The low turnout at last weekend’s Women’s March suggest that it’s a busted flush. Not for its founders who, moving from the long march to big merch, are trademarking the name and turning a decentralized popular movement into a political program and commercial opportunity. But for the hundreds of thousands of women who, having taken part for the best of reasons, are now being exploited for the worst of motives.

A movement ostensibly dedicated to equality turns out to have been founded and led by bigots. Some women are willing to excuse racism, especially if they are guilty liberals and the racism is veiled in Linda Sarsour’s kind of anti-Zionism, which advances political profanities in the language of human rights. Other women see no racism when it comes to intersectional class war; like Carmen Perez, who calls Jews the collective ally of white nationalism. And some women are positively enthusiastic about racism, like Tamika Mallory, admirer of Louis Farrakhan. But most Americans, it seems, are neither racists nor socialists. So the Women’s March is in crisis, because many women won’t allow themselves to be marched, and to be ridden from the lunatic fringe to the political center.

It’s the patriarchy’s fault, of course. Especially the patriarch of black American politics, the odious and ludicrous Louis Farrakhan. For the last three years, we’ve heard constantly that Donald Trump is a fascist and a racist, and that the ‘it’ in It Couldn’t Happen Here is about to happen here. Meanwhile, the ‘it’ already has happened here, for decades.

The Nation of Islam is America’s only successful fascist movement. I’m not using term Twitter-style, to denote someone I dislike, but in the check-list sense of political science. The standard text for getting your analytical trains running on time is Robert Paxton’s The Anatomy of Fascism (2004). Fascism, Paxton says, is a 20th-century trend, in which a racial or national group becomes obsessed with ‘community decline, humiliation, or victimhood’, and compensates with vitalist cults of ‘unity, energy, and purity’. Fascists despise liberal democracy and capitalism, hence the appeal of ‘national socialism’. They demonize their racial enemies, and love cosmic conspiracy theories about their superior blood. They fetishize authority and seek redemption through violence; ‘palingenesis’, national rebirth, as the British historian of fascism Roger Griffin calls it.

Remind you of anyone? Of course it does. The Nation of Islam is a 20th-century national-socialist race cult. According to Keith Ellison, it ‘organizes by sowing hatred and division, including anti-Semitism, homophobia, and a chauvinistic model of manhood’. Ellison knows whereof he speaks, because he used to be a member. These days, he’s sunk even lower, and is vice-chair of the DNC.

So why did the Women’s March invite Farrakhan and the Nation of Islam — anti-white, anti-Jewish, anti-gay, anti-liberal — into what was supposed to be an interracial movement opposed to racism and sexism?

The answer is legitimacy. The Women’s March needed to look universal. Unlike white nationalists, the Nation of Islam enjoys massive popular sympathy among its designated master race, and tacit approval from the political party in whose shadow it lurks. When Steve King opens his mouth, his fellow Republicans rush for the exits. When Farrakhan calls Jews ‘termites’ and praises Hitler, Democrats either say nothing or, as Barack Obama did, line up for a photo.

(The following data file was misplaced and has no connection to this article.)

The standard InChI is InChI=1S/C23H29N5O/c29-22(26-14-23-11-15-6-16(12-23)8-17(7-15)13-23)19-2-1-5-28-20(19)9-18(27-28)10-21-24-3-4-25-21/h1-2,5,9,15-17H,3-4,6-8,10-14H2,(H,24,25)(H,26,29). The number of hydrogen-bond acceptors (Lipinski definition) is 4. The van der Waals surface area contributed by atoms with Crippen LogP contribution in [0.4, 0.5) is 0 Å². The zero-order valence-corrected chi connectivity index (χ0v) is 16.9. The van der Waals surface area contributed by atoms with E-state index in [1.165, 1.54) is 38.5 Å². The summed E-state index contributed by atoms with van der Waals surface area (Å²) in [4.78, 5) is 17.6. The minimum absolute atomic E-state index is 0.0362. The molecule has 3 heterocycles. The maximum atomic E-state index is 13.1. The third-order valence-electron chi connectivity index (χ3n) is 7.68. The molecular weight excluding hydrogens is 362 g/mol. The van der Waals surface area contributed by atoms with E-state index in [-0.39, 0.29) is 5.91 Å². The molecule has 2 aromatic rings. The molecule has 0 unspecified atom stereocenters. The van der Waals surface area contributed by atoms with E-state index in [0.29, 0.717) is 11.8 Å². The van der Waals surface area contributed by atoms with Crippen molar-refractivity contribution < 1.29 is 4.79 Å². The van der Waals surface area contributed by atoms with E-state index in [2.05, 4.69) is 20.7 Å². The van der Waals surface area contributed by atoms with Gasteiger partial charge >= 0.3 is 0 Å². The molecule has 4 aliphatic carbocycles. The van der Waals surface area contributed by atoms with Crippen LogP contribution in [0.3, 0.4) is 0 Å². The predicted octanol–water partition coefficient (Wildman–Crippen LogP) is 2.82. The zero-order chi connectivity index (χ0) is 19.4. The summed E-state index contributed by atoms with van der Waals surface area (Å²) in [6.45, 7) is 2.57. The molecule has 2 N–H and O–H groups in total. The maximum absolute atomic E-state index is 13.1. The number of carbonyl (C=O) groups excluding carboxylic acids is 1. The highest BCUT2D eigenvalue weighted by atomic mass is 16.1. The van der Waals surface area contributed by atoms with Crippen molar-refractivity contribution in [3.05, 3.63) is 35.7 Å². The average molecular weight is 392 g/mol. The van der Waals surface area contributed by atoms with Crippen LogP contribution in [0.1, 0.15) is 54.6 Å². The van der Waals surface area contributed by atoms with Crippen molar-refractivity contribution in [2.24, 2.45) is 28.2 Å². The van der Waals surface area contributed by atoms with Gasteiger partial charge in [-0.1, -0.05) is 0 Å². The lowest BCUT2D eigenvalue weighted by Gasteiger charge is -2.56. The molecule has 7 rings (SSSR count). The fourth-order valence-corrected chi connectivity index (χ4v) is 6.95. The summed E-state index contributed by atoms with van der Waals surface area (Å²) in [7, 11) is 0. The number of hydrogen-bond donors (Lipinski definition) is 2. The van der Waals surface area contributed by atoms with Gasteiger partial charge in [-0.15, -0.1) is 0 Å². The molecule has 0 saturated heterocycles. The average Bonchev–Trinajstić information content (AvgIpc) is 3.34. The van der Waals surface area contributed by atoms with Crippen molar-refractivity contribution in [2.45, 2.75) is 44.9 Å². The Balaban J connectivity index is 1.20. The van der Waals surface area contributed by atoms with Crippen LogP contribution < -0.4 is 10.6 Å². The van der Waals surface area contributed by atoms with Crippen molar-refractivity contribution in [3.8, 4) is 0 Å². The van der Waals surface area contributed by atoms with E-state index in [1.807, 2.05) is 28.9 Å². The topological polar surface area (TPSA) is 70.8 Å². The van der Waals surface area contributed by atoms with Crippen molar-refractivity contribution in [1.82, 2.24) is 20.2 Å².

Tamika Mallory was there last October when Farrakhan said, ‘I’m not anti-semite, I’m anti-termite,’ and accused Jews of fomenting homosexuality among black men. Afterwards, Mallory tweeted out that Farrakhan is ‘The G.O.A.T.’ — not a bleating dimwit, but ‘The Greatest of All Time’. Mallory repeated this on The View last week: Farrakhan is ‘the greatest of all time because of what he’s done in black communities’.

Rahm Emanuel has also said this, so it must be true. In 2012, Emanuel said that Nation of Islam patrols were an ‘important ingredient’ in ‘protecting a neighborhood’. That meets the second of Robert Paxton’s ‘five stages of fascism’, the one where a fascist group goes from ‘intellectual exploration’ — the Jews are lizard men from outer space who control the FBI — to ‘rooting’, in which the group exploits political deadlock and enters the mainstream.

Mallory’s defense is the standard defense: the Nation of Islam makes the trains run on time in black communities that have gone off the tracks. And the defense is indefensible — or only defensible it if twists the truth. This is what Adam Serwer did in an intellectual nullity of a piece in The Atlantic last year. Serwer wrote that Mallory shouldn’t associate with Farrakhan, but he also wrote that the Nation of Islam teaches ‘a kind of pride, self-sufficiency, and entrepreneurship that, with a few adjustments, wouldn’t sound out of place coming from a conservative Republican’. But it would sound out of place, and it does sound out of place when someone like Steve King forgets to make a ‘few adjustments’ to his opinions.

So full credit to Meghan McCain, for stating the obvious that most media, and most politicians of all colors, are too embarrassed to admit. And full credit to the thousands of people who made a few adjustments and withdrew from the Women’s March. As for those who did attend, congratulations. By putting anatomy ahead of morality, you are hastening the third stage of Paxton’s anatomy of fascism, the ‘arrival to power’ in a parliamentary coalition. Keith Ellison is waiting for you.

Dominic Green is Life & Arts Editor of Spectator USA.